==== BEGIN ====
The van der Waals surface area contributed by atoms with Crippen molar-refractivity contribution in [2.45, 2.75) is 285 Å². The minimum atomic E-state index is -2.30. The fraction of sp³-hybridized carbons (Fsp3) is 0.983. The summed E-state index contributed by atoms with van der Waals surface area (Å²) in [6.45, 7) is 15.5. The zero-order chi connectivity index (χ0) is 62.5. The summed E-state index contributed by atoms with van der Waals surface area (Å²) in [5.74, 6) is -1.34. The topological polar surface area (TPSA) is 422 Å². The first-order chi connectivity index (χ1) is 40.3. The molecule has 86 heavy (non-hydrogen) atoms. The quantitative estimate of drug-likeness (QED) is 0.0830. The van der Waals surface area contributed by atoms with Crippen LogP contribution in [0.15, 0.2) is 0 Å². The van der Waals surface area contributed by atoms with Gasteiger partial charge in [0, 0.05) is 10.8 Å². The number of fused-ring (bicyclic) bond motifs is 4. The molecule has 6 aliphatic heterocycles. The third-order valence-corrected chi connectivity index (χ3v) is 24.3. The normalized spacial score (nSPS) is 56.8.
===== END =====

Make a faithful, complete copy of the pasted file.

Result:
The van der Waals surface area contributed by atoms with Crippen molar-refractivity contribution in [2.45, 2.75) is 285 Å². The minimum atomic E-state index is -2.30. The fraction of sp³-hybridized carbons (Fsp3) is 0.983. The summed E-state index contributed by atoms with van der Waals surface area (Å²) in [6.45, 7) is 15.5. The zero-order chi connectivity index (χ0) is 62.5. The summed E-state index contributed by atoms with van der Waals surface area (Å²) in [5.74, 6) is -1.34. The topological polar surface area (TPSA) is 422 Å². The first-order chi connectivity index (χ1) is 40.3. The molecule has 86 heavy (non-hydrogen) atoms. The quantitative estimate of drug-likeness (QED) is 0.0830. The van der Waals surface area contributed by atoms with Crippen LogP contribution in [0.15, 0.2) is 0 Å². The van der Waals surface area contributed by atoms with Gasteiger partial charge in [0, 0.05) is 10.8 Å². The number of fused-ring (bicyclic) bond motifs is 4. The molecule has 6 aliphatic heterocycles. The third-order valence-corrected chi connectivity index (χ3v) is 24.3. The normalized spacial score (nSPS) is 56.8.